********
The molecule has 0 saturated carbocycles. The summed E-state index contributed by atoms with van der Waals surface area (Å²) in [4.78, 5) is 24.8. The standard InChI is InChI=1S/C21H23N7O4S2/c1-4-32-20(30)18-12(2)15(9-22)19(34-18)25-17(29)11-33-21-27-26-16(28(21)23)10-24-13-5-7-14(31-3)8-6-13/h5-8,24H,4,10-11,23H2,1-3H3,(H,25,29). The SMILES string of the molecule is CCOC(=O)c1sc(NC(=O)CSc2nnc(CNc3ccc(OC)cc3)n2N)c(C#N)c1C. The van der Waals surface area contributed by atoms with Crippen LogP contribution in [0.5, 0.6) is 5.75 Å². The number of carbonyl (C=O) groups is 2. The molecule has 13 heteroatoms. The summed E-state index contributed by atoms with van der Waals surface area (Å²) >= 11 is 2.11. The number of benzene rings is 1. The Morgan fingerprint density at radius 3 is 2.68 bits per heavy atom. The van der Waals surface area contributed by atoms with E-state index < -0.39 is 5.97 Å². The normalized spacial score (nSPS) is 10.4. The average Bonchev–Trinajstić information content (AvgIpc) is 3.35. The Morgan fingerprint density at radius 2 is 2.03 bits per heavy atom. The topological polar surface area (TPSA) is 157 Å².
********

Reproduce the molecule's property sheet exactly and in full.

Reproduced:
The molecule has 0 saturated carbocycles. The summed E-state index contributed by atoms with van der Waals surface area (Å²) in [4.78, 5) is 24.8. The standard InChI is InChI=1S/C21H23N7O4S2/c1-4-32-20(30)18-12(2)15(9-22)19(34-18)25-17(29)11-33-21-27-26-16(28(21)23)10-24-13-5-7-14(31-3)8-6-13/h5-8,24H,4,10-11,23H2,1-3H3,(H,25,29). The SMILES string of the molecule is CCOC(=O)c1sc(NC(=O)CSc2nnc(CNc3ccc(OC)cc3)n2N)c(C#N)c1C. The van der Waals surface area contributed by atoms with Crippen LogP contribution in [0.5, 0.6) is 5.75 Å². The number of carbonyl (C=O) groups is 2. The molecule has 13 heteroatoms. The summed E-state index contributed by atoms with van der Waals surface area (Å²) >= 11 is 2.11. The number of benzene rings is 1. The Morgan fingerprint density at radius 3 is 2.68 bits per heavy atom. The van der Waals surface area contributed by atoms with E-state index < -0.39 is 5.97 Å². The normalized spacial score (nSPS) is 10.4. The average Bonchev–Trinajstić information content (AvgIpc) is 3.35. The Morgan fingerprint density at radius 2 is 2.03 bits per heavy atom. The topological polar surface area (TPSA) is 157 Å².